So, where were we?
The new car I bought is still in Nova Scotia. I am in Ontario. I am trying to register the car. I am not actually any farther along than I was in last week's episode due to the gross incompetence of certain government workers (with the one possible exception of buck-passing. That seems to be a core-competency. They're quite good at that.)
Edgar is still dead. Milo has a hole in his head.
I had been sent through various levels of the MTO, then to The Ontario Ministry of Finance, then to the Nova Scotia Department of Finance and back to the MTO in a futile attempt to get my Nova Scotia tax money back.
On my second call to the Registry in Ontario I was told to call the Ministry of Finance. At this point my blood started to boil. I told them "I already called them. They sent me to the Nova Scotia Department of Finance, who told me to call you. They told me if I bought a car in Ontario and registered in in Nova Scotia, Nova Scotia could get the tax from Ontario without me having to do anything. They suspected, as do I, that it wouldn't be any different to do things in reverse. I mean, why would it only work one way? Why would Nova Scotia work out that deal with Ontario, only to have Ontario not work out a similar deal with Nova Scotia?"
"I don't know anything about that. You'll have to talk to the Ontario Ministry of Finance about that."
So, I check the interweb. Somewhere on the MTO website there was something about calling the CRA. So I called them. Getting hold of them was a task in and of itself. The number I was calling was busy. Usually call centers don't give busy signals, they answer and put you in a queue. So this made me wonder if I was calling the right number. I called around different CRA numbers until I finally got someone working in the Child Benefit program. I was given a different number to call, which I did, then got transfered elsewhere. The person I got talked to had to pass me to her supervisor, so was able to help. He sent me to an online form that I had to print out and send to Charlottetown, PEI with my original Bill of Sale, not a copy, with no guarantee of them returning it. But I needed the Bill of Sale to register the car.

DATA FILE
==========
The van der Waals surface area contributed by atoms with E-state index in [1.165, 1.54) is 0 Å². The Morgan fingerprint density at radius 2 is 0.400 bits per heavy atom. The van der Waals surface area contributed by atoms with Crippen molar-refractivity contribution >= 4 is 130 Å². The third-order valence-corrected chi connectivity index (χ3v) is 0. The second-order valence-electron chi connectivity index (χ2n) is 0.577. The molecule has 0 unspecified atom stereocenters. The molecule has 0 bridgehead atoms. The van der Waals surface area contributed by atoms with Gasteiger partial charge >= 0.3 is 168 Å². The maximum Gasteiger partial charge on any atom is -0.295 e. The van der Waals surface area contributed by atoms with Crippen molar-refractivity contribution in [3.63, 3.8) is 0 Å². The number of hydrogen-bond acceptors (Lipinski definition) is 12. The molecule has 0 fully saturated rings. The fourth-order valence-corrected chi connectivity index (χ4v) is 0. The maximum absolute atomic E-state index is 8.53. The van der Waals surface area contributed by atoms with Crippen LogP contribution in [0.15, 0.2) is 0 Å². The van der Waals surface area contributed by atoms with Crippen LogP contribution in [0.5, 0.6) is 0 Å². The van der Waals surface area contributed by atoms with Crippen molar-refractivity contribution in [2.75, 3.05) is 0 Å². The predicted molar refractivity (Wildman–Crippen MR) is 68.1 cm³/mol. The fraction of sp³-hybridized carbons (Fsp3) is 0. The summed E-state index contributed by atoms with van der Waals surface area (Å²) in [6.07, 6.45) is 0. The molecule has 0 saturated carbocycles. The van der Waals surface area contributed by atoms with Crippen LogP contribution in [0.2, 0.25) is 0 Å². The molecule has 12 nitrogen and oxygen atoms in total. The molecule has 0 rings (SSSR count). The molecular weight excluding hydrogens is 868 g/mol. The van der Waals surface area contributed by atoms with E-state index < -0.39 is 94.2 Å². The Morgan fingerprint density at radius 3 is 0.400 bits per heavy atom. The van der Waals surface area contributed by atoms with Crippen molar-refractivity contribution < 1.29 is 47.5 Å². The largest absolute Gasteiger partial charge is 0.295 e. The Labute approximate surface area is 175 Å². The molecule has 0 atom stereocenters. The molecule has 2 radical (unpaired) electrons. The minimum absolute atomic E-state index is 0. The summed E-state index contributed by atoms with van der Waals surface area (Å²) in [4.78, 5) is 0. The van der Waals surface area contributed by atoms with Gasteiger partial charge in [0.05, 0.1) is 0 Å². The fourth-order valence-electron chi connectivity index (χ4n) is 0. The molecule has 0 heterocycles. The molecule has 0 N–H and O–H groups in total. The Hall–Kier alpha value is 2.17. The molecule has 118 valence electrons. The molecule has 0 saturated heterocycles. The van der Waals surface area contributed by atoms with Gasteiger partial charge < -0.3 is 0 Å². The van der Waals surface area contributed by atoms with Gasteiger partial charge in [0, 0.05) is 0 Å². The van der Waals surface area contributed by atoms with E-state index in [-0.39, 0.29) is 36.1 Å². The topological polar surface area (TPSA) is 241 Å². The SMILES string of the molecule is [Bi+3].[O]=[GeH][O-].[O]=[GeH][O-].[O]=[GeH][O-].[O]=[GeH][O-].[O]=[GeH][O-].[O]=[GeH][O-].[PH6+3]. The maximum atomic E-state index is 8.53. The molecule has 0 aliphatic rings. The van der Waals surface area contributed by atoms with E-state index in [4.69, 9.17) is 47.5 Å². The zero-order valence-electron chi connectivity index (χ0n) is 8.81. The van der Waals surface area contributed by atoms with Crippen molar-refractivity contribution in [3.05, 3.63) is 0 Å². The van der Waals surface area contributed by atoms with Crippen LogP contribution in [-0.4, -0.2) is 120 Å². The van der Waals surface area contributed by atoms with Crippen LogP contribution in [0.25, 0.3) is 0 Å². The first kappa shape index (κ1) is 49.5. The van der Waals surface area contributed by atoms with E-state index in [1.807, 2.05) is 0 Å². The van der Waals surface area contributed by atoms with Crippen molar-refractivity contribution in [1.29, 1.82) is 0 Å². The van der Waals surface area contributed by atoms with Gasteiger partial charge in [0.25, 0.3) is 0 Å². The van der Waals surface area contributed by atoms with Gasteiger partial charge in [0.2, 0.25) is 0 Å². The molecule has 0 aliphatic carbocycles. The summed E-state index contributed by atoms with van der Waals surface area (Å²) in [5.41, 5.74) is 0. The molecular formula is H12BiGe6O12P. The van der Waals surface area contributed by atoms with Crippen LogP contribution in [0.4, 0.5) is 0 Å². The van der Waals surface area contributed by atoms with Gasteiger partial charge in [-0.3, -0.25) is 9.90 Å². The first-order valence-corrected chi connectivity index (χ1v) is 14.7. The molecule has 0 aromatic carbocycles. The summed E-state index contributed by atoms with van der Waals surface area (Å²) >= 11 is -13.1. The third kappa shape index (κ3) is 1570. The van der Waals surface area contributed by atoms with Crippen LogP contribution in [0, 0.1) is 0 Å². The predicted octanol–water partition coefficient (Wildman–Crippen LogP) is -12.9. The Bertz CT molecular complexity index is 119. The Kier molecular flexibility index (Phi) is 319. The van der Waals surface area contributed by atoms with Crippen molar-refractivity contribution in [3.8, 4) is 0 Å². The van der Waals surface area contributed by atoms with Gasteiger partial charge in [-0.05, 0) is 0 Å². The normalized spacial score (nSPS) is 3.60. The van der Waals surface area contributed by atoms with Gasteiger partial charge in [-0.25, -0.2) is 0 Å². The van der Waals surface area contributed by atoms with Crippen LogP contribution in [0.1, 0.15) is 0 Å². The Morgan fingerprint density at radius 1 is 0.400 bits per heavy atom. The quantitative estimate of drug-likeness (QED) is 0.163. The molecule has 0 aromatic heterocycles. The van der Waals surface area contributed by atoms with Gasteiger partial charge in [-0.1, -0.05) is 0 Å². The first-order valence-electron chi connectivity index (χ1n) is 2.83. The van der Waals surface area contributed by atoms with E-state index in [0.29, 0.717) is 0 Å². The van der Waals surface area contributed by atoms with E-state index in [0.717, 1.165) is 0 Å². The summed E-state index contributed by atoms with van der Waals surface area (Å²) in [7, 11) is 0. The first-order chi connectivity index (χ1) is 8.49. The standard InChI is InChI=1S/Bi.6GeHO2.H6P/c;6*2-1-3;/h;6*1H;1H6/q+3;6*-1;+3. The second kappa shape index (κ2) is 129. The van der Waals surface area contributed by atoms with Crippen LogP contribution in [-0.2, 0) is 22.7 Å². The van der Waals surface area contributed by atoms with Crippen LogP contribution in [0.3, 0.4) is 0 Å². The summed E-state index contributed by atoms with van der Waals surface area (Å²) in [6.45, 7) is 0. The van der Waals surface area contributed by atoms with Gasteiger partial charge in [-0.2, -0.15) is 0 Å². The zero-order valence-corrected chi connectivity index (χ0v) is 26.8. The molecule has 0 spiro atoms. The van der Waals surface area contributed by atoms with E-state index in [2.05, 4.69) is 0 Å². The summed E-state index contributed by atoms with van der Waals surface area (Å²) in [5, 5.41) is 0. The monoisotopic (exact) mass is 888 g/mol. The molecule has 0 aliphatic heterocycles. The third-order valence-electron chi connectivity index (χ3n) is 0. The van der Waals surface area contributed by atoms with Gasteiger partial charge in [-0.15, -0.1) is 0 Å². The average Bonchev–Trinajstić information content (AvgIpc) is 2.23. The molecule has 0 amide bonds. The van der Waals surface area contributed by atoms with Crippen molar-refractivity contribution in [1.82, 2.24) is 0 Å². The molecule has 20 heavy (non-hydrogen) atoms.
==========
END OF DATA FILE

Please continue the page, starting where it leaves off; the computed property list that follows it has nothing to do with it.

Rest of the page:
I asked her why a copy would not do. She said that way people wouldn't keep sending in copies to get tax returns for the same purchases. I asked why they didn't keep track of purchases somehow, like with cars, a VIN? Receipts are easy enough to fake with today's technology, surely they could think of a better way to prevent fraud than to make people give up original receipts. I suggested that policy be changed. She told me to write my local MP as the policy was written into law.
It then occurred to me that a problem with doing business with governments is that policies are often times written into law, so they have to followed, even when they make no sense. At least, in the private sector if a policy doesn't make sense, exceptions can be made.
(If I were prime minister, the first law I would try to have passed is that no policy or law would be enforceable unless the reasons for that policy or law were readily available.)
So, I didn't fill out the form right away for two reasons. First, I would do that when I was sure I wouldn't need the Bill of Sale anymore (after I registered the car) and second, the printer wasn't working.
In the meantime I had gotten the car insured, and my dad had driven the car up to Ontario for me, and I gave him his car back. I had been told by the MTO head office that the trip permit given to me by the dealership in Nova Scotia would be legal, so I didn't bother getting an Ontario Trip permit.
And, again I see this post is getting too long, so I'll have leave you hanging here. So join me next week, same car day, same car blog.